The Giver by Lois Lowry
Published in 1993 by Delacorte Press
When I saw the trailer for The Giver, I knew I had to cave and finally read the book. I almost read it a few years ago, but when I saw the word “Utopian” used to describe it, I shied away. I cannot stand Utopia. But, after seeing the trailer, it reminded me of The Hunger Games, so I picked up a copy at the local used bookstore. I just finished it and immediately rewatched the trailer…you have been warned.
The Giver (the book) is about a twelve-year-old boy named Jonas who lives in a society that is very, well, blah. They have no colors, no feelings, basically no lives. They are told what to eat, whom to marry, what children to adopt, what job to have, etc. Practically all free will has been taken away. (Communism, anyone?) When Jonas turns twelve, he is assigned his job, but this job is different than the rest. His job is to be The Receiver, the one who holds every memory ever. But it’s more than just memories, it’s history. The people do not know their history, just the time in which they live. (Not that I couldn’t have gone without a few History classes, but no past at all?) Jonas is now to be given these memories by the outgoing Receiver, aka The Giver. But as Jonas receives more and more memories, he starts to envision a different world, a world in which everyone can make his or her own choice, have free will. In the end, Jonas has to choose: the world he lives in, or the world that could be?
Now comes the ranting. So, like I said, I watched the trailer right after finishing the book, and I’m already up in arms. First of all, Mr. Aussie (Brenton Thwaites) that is playing Jonas is a very attractive twenty-five-year-old. Obviously, movie Jonas is not twelve. And Meryl Streep’s character is in one scene in the book. One. Scene. But, of course, you can’t give Meryl just one scene. And The Giver is supposed to be a lot older than Jeff Bridges from how I read the book and the cover. (Got some Methuselah going on there.) And the romance? Book Jonah takes pills that stifle his hormones for a good chunk of the book, but even when that stops, he is TWELVE and barely even talks to Fiona, much less kiss her. But it is inevitable to have a budding romance with a very attractive twenty-five-year-old and a—wait for it—seventeen-year-old. Clearly, Hollywood’s goal is to take a book that is loved by many and make it into a movie that is nothing like the book. I think they want to make us mad, don’t you? I know, trust me, I know, that a movie version of a book cannot be exactly the same as the book and that they have to be approached as two separate works, but there’s a line. Having the same title and same character names doesn’t deserve a “based on the novel” blurb in the credits, okay? “Inspired by” is more like it. Will I see the movie? Eh, maybe so I can rant some more (all of this is just from the trailer!). The movie, as its own entity, does look good. Stupid Hollywood.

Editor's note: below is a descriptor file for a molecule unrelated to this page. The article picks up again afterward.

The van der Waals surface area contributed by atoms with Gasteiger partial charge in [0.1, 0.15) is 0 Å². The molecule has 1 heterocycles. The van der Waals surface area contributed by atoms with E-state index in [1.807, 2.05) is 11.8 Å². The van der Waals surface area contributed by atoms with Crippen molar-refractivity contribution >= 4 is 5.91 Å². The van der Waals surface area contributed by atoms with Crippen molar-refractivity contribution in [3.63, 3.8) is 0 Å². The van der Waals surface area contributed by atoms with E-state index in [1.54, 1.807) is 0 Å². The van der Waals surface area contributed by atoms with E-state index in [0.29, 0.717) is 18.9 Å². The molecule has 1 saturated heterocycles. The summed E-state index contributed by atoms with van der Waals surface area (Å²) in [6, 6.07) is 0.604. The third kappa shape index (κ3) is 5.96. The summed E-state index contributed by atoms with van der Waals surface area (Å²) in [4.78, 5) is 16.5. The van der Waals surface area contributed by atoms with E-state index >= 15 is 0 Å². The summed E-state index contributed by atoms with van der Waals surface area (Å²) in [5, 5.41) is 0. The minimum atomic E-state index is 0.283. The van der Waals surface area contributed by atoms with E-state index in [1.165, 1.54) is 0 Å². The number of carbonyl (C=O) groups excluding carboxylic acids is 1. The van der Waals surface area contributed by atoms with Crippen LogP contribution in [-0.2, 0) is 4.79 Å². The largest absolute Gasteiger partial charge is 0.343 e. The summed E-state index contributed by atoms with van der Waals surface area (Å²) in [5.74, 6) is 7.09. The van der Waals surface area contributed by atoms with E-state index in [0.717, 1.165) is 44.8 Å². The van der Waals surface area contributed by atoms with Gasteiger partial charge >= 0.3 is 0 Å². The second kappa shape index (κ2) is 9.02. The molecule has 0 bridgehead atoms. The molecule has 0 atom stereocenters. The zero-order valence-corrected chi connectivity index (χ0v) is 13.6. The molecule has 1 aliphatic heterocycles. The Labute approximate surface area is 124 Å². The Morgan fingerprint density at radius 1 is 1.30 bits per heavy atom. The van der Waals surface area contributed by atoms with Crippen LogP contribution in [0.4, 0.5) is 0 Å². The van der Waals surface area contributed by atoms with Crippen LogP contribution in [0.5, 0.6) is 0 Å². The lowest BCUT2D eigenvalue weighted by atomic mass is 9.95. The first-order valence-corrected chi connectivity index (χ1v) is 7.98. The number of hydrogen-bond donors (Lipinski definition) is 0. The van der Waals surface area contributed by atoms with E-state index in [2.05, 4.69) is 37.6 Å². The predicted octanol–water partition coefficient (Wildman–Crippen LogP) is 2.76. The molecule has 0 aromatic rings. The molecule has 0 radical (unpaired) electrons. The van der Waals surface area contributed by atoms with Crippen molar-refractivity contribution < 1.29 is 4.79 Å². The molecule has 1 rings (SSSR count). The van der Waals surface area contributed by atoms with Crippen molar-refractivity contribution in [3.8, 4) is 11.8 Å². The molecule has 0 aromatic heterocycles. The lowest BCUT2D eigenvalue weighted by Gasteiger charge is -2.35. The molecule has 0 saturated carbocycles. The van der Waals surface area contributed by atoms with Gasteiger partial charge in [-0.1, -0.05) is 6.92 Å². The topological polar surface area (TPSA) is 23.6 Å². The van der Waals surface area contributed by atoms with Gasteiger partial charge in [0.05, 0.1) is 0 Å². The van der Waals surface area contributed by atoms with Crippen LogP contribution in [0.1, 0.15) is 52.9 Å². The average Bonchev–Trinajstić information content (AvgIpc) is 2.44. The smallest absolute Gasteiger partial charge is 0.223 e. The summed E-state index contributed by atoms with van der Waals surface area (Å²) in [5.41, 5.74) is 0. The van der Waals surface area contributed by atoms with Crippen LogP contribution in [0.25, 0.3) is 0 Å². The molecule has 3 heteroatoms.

I think readers should be at least twelve to read this book since that is the age of the main character, but there is some heavy stuff to deal with toward the end, which might be a little much for some. It’s done in a way that is age appropriate, but it is still heavy. I think kids these days read books far above their level and parents don’t monitor what their children read, which saddens me. To be on the safe side, at least twelve, but more likely closer to fourteen.